We aren’t Lutherans. Nevertheless, on Sunday our sixth-graders wedged into the first pews with their well-dressed parents to drink Christ’s blood (John 6:53).
The kid behind me was in my class three years ago when I taught third-grade Sunday school. He was a total squirrel. I had to pull him aside one day and remind him not to lick (poke, kick, color, etc.) the guy next to him.
His whole class were squirrels. I spent every Saturday night wracking my brain for creative connections between these 8-year-olds and the 2000-year-old story, seeking some magic to transform their chattering wiggles into chattering wiggles with Jesus. The next morning, I’d resort to bribery: “Say your verse and I’ll feed you chocolate.”
Last Sunday, my sixth-grade squirrel slouched in his seat. His face read boredom with a capital snore. I resisted the urge to poke him and whisper, “Dude! Vampire! You’re gonna’ drink BLOOD!”
Anne Rice’s Blood
It wouldn’t have helped. He’s too young to remember Interview with the Vampire. Heck, he’s too young to watch Interview with the Vampire, though it might convey the underlying significance of the Lord’s Supper better than the words of institution do.
The blood in Anne Rice’s vampire novels works the way it does in the Bible. Lestat feeds on Nicolas’s blood and is both plunged into Nicolas’s depression and imbued with Nicolas’s violin-virtuosity. Nicolas’s life, ghastly and glorious though it may be, is in his blood, so when Lestat drinks it, he takes on Nicolas’s character.
This feeding, however, also transforms Nicolas from a mortal to a monster, granting him a perversion of eternal life and binding him forever to Lestat, his creator, his father.
Ancient Near Eastern Blood
Rice’s vampires revive the cultic eating rituals of the ancient Near East. In the nations that surrounded Israel, humans manipulated their physical world to exact control over their spiritual world.
They ate a fellowship meal of sacrificed meat—still warm and bloody from the knife— with the spirit/god as mediated by a witch. This covenant bound them to the medium as well as to the god. Leviticus 19:26 forbids this option to the Israelites,* though Saul’s army and then Saul himself do try it (1 Sam 14:33; 28:24–25).† The gods break covenant and the Philistines win anyway (1 Sam 31:6–7).
They also directly drank the blood of an animal that was slaughtered for food, imbibing the life-force as well as the nutrients of the animal. Leviticus 17:10–14 forbids this to the Israelites as well, explaining that life-force belongs to God. He permits an offering of the blood on the altar because that is how atonement is made—the animal’s life for an Israelite’s life. Even in this case, however, an Israelite would merely return to God a life-force that belonged to God in the first place. This exchange functioned as a physical confession that the Israelite’s own life-force, which was spared, also belonged to God.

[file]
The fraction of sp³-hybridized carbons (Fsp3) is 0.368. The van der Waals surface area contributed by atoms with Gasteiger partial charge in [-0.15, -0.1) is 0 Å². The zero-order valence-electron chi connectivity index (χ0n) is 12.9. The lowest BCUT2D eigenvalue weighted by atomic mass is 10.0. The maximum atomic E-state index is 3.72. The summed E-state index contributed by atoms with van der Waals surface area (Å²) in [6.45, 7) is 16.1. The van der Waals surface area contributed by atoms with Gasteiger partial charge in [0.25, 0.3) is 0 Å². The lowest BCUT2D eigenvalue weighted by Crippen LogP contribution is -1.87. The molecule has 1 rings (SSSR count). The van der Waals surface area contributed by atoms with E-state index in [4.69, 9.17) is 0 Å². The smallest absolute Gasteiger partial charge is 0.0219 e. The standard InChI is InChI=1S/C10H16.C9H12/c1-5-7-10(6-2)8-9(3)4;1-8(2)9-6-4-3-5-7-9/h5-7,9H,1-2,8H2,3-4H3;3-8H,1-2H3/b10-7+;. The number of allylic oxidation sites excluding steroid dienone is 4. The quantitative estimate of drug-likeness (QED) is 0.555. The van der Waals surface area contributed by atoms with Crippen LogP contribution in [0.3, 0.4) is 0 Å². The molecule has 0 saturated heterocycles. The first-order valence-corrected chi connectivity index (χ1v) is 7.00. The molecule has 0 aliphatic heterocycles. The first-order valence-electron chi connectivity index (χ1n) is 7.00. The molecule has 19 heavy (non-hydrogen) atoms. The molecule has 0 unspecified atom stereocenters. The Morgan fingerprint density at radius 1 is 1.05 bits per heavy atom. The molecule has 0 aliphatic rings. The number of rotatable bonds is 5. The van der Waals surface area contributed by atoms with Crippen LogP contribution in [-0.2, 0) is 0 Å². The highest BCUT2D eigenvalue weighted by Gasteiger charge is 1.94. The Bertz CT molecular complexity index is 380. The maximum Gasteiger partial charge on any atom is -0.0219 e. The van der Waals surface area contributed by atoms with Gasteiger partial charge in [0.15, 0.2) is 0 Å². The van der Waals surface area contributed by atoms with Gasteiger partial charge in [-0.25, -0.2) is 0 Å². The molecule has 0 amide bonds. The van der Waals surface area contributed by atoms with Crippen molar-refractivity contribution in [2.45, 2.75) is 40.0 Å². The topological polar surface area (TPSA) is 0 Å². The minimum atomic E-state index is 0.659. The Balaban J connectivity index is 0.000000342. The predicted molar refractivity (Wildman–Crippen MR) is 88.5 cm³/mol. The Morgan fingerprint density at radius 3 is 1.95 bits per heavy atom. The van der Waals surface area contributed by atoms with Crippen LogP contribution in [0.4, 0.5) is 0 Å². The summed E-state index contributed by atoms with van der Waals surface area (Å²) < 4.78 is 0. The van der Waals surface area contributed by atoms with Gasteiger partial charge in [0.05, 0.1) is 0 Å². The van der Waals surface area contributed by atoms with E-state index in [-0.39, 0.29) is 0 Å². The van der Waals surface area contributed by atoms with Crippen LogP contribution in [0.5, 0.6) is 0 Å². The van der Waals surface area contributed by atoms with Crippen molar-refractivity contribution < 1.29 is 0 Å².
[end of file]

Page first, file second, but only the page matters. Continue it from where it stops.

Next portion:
God was clear that he did not drink the blood offered to him to enhance his own power (Ps 50:12–13). There is no record of the Israelites doing this, either, though three times in Scripture the idea of God’s people drinking their enemies’ blood is used as a metaphor for his kingdom’s conquest of the surrounding nations (Num 23:23–24; Ezek 39:17–22; Rev 16:5–7).
This is our physical confession that life-force is God’s in the first place. We drink Christ’s blood. We consume Christ’s death as well as his resurrection. Jesus’ life-force is in his blood, so we imbibe his life-force—ghastly and glorious though it is. We take on his character. We eat our covenant with the one true God. His Son is both the mediator and the meat. We bind ourselves forever to Jesus, our maker, to God, our Father. We are transformed from mortals into Christians and granted eternal life.
These are our eating rituals. They are not forbidden to us. They are prescribed. It’s no wonder that after Jesus’ explanation “many of his disciples drew back and no longer went about with him” (John 6:66). Knowing all this, it’s a wonder we let our children into the sanctuary, never mind into the first pew to participate.
Nevertheless last Sunday, my bored sixth-grader walked forward with his well-dressed parents and proclaimed Christ’s death until he comes again. So did I. And I’m not even a Lutheran.